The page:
Erikson's development stages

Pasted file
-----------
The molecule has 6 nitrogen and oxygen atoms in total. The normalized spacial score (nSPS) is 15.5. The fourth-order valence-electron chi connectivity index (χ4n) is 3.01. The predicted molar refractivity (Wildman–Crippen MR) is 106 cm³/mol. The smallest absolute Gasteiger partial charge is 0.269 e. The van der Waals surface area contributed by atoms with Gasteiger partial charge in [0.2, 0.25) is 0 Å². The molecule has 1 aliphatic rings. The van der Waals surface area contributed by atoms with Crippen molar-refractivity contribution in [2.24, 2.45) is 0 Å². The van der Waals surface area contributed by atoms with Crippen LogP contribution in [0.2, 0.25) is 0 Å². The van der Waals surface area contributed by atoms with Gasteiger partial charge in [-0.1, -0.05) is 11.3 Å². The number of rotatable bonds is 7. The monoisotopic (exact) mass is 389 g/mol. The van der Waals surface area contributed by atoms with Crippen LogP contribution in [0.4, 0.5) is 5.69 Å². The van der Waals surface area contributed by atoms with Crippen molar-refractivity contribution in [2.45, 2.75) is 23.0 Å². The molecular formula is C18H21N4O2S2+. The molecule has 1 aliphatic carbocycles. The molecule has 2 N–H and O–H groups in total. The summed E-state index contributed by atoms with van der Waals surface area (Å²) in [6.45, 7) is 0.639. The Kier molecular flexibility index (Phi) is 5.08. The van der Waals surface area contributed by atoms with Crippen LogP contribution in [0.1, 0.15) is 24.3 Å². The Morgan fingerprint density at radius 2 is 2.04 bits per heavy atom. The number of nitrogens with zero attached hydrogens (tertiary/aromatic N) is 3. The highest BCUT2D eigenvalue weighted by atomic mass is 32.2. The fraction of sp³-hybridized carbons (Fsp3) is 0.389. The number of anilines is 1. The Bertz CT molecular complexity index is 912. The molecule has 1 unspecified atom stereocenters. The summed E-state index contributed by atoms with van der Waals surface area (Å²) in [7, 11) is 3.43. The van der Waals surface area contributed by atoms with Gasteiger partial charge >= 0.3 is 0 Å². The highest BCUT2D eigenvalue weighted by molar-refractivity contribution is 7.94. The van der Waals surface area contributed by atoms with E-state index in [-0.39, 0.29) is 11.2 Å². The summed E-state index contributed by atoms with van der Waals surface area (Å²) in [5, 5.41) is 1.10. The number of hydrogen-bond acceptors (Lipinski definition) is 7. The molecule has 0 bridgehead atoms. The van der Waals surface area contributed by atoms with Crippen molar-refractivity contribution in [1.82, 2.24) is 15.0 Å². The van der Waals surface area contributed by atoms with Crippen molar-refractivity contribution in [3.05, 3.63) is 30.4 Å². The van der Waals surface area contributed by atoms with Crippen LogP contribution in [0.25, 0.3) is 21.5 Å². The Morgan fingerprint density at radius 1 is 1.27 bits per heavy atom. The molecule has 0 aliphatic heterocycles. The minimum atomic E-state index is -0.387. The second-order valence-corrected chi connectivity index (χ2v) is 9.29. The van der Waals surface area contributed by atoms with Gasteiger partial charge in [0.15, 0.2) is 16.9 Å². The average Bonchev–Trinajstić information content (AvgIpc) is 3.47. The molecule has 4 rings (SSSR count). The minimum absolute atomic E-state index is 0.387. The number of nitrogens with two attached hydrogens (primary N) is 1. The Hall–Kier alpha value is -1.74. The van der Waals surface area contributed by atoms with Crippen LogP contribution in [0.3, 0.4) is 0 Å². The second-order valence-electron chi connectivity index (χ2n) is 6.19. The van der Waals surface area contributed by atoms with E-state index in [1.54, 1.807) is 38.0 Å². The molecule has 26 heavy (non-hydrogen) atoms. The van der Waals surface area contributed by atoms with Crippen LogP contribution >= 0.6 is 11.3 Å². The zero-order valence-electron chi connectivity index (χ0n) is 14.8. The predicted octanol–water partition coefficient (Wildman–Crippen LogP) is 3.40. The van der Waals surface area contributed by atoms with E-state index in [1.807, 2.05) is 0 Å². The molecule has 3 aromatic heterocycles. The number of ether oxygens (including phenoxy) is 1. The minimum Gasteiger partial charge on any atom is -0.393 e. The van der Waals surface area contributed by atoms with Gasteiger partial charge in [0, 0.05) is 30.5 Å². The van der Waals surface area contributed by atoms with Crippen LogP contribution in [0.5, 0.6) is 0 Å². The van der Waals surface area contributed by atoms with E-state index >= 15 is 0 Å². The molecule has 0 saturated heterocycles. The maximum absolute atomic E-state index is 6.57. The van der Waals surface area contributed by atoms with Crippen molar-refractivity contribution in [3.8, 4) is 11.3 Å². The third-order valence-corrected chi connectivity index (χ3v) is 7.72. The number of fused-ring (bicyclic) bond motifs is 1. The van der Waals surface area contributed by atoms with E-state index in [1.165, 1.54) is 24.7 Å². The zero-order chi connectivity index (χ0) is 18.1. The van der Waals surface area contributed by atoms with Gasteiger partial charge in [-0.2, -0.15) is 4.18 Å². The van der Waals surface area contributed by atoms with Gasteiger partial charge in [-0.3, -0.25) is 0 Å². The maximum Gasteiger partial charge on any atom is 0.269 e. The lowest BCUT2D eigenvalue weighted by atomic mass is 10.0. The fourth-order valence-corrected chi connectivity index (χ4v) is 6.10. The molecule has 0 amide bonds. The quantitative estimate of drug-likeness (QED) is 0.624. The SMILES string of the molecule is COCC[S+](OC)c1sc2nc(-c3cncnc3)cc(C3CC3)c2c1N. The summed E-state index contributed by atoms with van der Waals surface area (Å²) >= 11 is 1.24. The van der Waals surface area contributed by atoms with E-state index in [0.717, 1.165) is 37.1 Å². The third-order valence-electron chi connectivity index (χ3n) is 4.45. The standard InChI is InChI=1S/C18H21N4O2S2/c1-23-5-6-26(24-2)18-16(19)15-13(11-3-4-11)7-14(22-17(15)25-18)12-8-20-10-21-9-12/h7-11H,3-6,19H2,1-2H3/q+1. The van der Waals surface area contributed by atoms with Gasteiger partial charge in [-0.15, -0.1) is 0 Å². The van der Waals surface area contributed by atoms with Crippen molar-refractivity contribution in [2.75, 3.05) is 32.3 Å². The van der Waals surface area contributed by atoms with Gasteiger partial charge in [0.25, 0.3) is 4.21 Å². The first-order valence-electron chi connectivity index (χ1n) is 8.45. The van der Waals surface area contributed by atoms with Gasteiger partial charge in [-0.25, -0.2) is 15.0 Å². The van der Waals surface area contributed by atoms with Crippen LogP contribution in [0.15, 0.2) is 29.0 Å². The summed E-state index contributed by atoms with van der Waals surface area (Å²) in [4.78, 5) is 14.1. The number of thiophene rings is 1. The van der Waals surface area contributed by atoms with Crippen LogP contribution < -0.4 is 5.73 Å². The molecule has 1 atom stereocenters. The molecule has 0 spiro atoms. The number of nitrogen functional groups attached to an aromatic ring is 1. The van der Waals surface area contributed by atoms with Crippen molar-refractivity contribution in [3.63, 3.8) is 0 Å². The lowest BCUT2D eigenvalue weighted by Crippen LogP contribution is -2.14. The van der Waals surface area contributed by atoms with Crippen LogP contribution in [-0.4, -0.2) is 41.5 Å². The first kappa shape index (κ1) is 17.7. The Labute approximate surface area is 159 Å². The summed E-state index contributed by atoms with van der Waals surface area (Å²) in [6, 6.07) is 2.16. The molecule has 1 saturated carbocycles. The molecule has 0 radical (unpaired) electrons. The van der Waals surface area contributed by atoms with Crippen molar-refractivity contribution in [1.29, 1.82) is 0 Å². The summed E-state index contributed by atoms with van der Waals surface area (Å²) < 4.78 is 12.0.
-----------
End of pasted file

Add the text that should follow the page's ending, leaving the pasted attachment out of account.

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Erik Erikson studied first with Sigmund Freud in Austria. After his mentor died, he worked with Sigmund's daughter, Anna Freud. Like many of Freud's supporters, Erikson initially felt that his own theory was simply an elaboration of Sigmund Freud's psychoanalytic theory. Ultimately, though, he decided he disagreed with too many of Freud's key points. He felt Freud was accurate in noting that people undergo definite junctures in developing their personalities, however, believed that Freud had overemphasized the responsibility that sexual development plays and had neglected adult personality development. In his theory Erikson acknowledged eight separate phases of personality development. During every stage, he thought, the individual undergoes a "crisis" that will lead to either a healthy or an unhealthy trait. For example, if an infant's physical and emotional needs are met suitably, the infant is successful in his/her task -- developing the ability to trust others. However, a person who is hindered in a challenge may go on to the next situation, but bears the results of the unfinished task. For instance, if a toddler is restricted from learning through experience, the child develops uncertainty in his or her abiliti

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